Google Play icon

Using Commercial Aircraft For A Worldwide Wireless Network

Posted December 23, 2016

There’s a whole world of unconnected people to the internet, and corporations are using satellites, drones, or even balloons to beam internet to remote areas. The Airborne Wireless Network (AWN) plans to make use of the several thousand commercial aircraft that are in the sky at any given moment to create a meshed carrier network.

Existing planes fitts with small microwave relay station devices, allowing them to daisy-chain broadband signals to other nearby aircraft, ships and ground stations. This  provides internet access not only to passengers in-flight, but for those on the ground. Using planes as “mini-satellites” to create the network has several advantages over regular satellites. If a specific link goes down, the signal will find a way around the interruption, jumping to other connections as necessary. That allows for a more stable service and faster speeds.

Another advantage is that this network is not only safe from damage by space junk, but it reduces the amount of future junk launched into orbit. The nodes are constantly landing and taking off, future upgrades can be done during routine maintenance, unlike satellites.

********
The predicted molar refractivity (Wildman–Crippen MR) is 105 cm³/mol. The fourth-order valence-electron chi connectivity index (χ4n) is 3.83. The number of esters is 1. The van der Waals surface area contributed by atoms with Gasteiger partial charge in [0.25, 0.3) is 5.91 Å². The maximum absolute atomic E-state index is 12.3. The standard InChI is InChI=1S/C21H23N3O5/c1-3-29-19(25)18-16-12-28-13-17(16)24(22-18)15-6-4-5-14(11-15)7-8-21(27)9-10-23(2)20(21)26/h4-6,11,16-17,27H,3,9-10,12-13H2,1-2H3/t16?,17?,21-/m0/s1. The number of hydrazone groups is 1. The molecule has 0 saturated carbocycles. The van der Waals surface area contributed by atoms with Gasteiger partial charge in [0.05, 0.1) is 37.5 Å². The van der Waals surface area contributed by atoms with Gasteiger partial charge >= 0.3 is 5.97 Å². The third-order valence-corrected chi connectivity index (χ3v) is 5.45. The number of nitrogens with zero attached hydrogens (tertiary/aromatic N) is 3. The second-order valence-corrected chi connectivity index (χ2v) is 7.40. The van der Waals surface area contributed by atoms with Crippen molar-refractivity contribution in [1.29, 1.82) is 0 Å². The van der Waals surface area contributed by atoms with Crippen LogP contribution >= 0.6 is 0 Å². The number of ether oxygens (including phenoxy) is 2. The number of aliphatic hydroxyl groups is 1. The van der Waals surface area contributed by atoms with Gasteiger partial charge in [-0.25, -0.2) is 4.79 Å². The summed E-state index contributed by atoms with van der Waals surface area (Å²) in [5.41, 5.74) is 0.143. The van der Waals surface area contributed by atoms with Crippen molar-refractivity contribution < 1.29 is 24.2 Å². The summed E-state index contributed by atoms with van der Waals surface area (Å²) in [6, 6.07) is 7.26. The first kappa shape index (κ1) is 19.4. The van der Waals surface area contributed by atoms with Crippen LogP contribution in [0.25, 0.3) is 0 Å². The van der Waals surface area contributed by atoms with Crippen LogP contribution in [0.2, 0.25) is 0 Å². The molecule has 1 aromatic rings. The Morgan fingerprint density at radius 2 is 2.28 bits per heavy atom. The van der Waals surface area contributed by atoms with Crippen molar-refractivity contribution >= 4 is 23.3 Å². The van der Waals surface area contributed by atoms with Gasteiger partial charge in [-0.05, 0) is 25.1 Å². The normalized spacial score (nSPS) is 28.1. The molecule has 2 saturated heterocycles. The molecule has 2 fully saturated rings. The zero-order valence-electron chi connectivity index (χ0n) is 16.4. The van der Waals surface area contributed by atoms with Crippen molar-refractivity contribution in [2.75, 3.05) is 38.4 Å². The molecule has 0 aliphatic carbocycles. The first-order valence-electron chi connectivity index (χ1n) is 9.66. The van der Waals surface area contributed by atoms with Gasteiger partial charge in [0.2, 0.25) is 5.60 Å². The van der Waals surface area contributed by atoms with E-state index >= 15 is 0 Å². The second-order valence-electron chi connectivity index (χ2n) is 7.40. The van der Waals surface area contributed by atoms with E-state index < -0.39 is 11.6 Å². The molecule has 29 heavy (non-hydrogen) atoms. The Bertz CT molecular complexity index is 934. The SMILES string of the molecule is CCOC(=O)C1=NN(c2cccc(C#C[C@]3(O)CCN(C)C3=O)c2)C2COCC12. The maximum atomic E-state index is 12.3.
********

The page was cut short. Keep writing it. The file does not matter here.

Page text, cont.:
The company says its primary target customer-base will be worldwide data and communications service providers. It’s an ambitious plan and time will tell if it can get off the ground.

Source: Airborne Wireless Network

Featured news from related categories:

Technology Org App
Google Play icon
85,462 science & technology articles

Most Popular Articles

  1. New treatment may reverse celiac disease (October 22, 2019)
  2. "Helical Engine" Proposed by NASA Engineer could Reach 99% the Speed of Light. But could it, really? (October 17, 2019)
  3. New Class of Painkillers Offers all the Benefits of Opioids, Minus the Side Effects and Addictiveness (October 16, 2019)
  4. The World's Energy Storage Powerhouse (November 1, 2019)
  5. Plastic waste may be headed for the microwave (October 18, 2019)

Follow us

Facebook   Twitter   Pinterest   Tumblr   RSS   Newsletter via Email